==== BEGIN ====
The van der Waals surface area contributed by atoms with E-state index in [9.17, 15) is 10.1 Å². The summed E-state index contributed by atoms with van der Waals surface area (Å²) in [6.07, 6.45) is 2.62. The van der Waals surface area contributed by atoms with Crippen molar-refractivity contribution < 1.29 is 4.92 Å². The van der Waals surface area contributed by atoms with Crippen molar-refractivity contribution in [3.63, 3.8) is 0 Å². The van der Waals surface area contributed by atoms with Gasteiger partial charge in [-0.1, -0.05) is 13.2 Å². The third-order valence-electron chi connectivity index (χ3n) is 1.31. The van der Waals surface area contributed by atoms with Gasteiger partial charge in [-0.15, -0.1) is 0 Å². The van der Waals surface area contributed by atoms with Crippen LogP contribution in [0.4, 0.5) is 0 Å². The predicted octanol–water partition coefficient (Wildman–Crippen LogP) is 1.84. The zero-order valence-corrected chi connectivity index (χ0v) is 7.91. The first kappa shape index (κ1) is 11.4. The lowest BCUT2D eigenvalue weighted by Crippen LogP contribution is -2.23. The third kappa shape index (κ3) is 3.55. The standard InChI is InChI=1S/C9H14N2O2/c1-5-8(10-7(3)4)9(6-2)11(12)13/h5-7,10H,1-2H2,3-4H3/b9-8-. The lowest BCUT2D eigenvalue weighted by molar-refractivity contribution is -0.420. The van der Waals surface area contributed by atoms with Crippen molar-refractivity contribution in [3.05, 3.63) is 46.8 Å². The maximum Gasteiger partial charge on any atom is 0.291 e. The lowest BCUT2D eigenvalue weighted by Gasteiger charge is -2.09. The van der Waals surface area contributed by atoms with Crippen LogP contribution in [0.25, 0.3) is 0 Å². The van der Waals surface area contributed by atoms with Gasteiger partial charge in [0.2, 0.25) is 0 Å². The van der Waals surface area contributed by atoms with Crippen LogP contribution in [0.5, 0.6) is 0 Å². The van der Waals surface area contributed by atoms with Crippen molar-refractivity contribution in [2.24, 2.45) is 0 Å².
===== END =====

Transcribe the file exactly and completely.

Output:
The van der Waals surface area contributed by atoms with E-state index in [9.17, 15) is 10.1 Å². The summed E-state index contributed by atoms with van der Waals surface area (Å²) in [6.07, 6.45) is 2.62. The van der Waals surface area contributed by atoms with Crippen molar-refractivity contribution < 1.29 is 4.92 Å². The van der Waals surface area contributed by atoms with Crippen molar-refractivity contribution in [3.63, 3.8) is 0 Å². The van der Waals surface area contributed by atoms with Gasteiger partial charge in [-0.1, -0.05) is 13.2 Å². The third-order valence-electron chi connectivity index (χ3n) is 1.31. The van der Waals surface area contributed by atoms with Gasteiger partial charge in [-0.15, -0.1) is 0 Å². The van der Waals surface area contributed by atoms with Crippen LogP contribution in [0.4, 0.5) is 0 Å². The predicted octanol–water partition coefficient (Wildman–Crippen LogP) is 1.84. The zero-order valence-corrected chi connectivity index (χ0v) is 7.91. The first kappa shape index (κ1) is 11.4. The lowest BCUT2D eigenvalue weighted by Crippen LogP contribution is -2.23. The third kappa shape index (κ3) is 3.55. The standard InChI is InChI=1S/C9H14N2O2/c1-5-8(10-7(3)4)9(6-2)11(12)13/h5-7,10H,1-2H2,3-4H3/b9-8-. The lowest BCUT2D eigenvalue weighted by molar-refractivity contribution is -0.420. The van der Waals surface area contributed by atoms with Crippen molar-refractivity contribution in [3.05, 3.63) is 46.8 Å². The maximum Gasteiger partial charge on any atom is 0.291 e. The lowest BCUT2D eigenvalue weighted by Gasteiger charge is -2.09. The van der Waals surface area contributed by atoms with Crippen LogP contribution in [0.25, 0.3) is 0 Å². The van der Waals surface area contributed by atoms with Gasteiger partial charge in [0.2, 0.25) is 0 Å². The van der Waals surface area contributed by atoms with Crippen LogP contribution in [0.5, 0.6) is 0 Å². The van der Waals surface area contributed by atoms with Crippen molar-refractivity contribution in [2.24, 2.45) is 0 Å².